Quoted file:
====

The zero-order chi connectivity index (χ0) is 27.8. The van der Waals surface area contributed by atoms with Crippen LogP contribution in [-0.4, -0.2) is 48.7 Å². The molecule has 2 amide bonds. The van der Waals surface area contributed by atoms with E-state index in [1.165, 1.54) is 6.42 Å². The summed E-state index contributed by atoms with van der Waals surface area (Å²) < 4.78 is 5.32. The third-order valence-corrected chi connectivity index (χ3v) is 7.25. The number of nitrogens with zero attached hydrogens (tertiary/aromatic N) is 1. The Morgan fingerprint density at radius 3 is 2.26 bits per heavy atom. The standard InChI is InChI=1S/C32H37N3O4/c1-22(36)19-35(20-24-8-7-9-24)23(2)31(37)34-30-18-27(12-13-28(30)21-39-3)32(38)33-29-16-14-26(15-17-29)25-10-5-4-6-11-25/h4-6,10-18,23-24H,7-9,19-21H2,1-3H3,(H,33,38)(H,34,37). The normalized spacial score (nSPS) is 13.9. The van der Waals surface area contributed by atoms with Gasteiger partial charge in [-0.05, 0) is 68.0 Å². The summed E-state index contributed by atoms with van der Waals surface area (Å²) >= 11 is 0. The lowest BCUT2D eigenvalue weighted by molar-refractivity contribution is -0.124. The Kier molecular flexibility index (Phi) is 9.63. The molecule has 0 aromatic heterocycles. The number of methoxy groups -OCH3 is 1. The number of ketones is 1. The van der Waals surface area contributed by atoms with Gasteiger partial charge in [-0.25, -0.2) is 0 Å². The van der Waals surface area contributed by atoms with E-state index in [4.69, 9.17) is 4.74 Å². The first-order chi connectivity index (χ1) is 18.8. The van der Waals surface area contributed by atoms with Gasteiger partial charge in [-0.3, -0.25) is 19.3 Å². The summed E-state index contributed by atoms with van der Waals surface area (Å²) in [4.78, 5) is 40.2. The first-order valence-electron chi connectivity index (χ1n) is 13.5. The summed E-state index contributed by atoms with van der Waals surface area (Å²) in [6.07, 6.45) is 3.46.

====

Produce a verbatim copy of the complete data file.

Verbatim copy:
The zero-order chi connectivity index (χ0) is 27.8. The van der Waals surface area contributed by atoms with Crippen LogP contribution in [-0.4, -0.2) is 48.7 Å². The molecule has 2 amide bonds. The van der Waals surface area contributed by atoms with E-state index in [1.165, 1.54) is 6.42 Å². The summed E-state index contributed by atoms with van der Waals surface area (Å²) < 4.78 is 5.32. The third-order valence-corrected chi connectivity index (χ3v) is 7.25. The number of nitrogens with zero attached hydrogens (tertiary/aromatic N) is 1. The Morgan fingerprint density at radius 3 is 2.26 bits per heavy atom. The standard InChI is InChI=1S/C32H37N3O4/c1-22(36)19-35(20-24-8-7-9-24)23(2)31(37)34-30-18-27(12-13-28(30)21-39-3)32(38)33-29-16-14-26(15-17-29)25-10-5-4-6-11-25/h4-6,10-18,23-24H,7-9,19-21H2,1-3H3,(H,33,38)(H,34,37). The normalized spacial score (nSPS) is 13.9. The van der Waals surface area contributed by atoms with Gasteiger partial charge in [-0.05, 0) is 68.0 Å². The summed E-state index contributed by atoms with van der Waals surface area (Å²) >= 11 is 0. The lowest BCUT2D eigenvalue weighted by molar-refractivity contribution is -0.124. The Kier molecular flexibility index (Phi) is 9.63. The molecule has 0 aromatic heterocycles. The number of methoxy groups -OCH3 is 1. The number of ketones is 1. The van der Waals surface area contributed by atoms with Gasteiger partial charge in [-0.25, -0.2) is 0 Å². The van der Waals surface area contributed by atoms with E-state index in [4.69, 9.17) is 4.74 Å². The first-order chi connectivity index (χ1) is 18.8. The van der Waals surface area contributed by atoms with Gasteiger partial charge in [-0.3, -0.25) is 19.3 Å². The summed E-state index contributed by atoms with van der Waals surface area (Å²) in [4.78, 5) is 40.2. The first-order valence-electron chi connectivity index (χ1n) is 13.5. The summed E-state index contributed by atoms with van der Waals surface area (Å²) in [6.07, 6.45) is 3.46.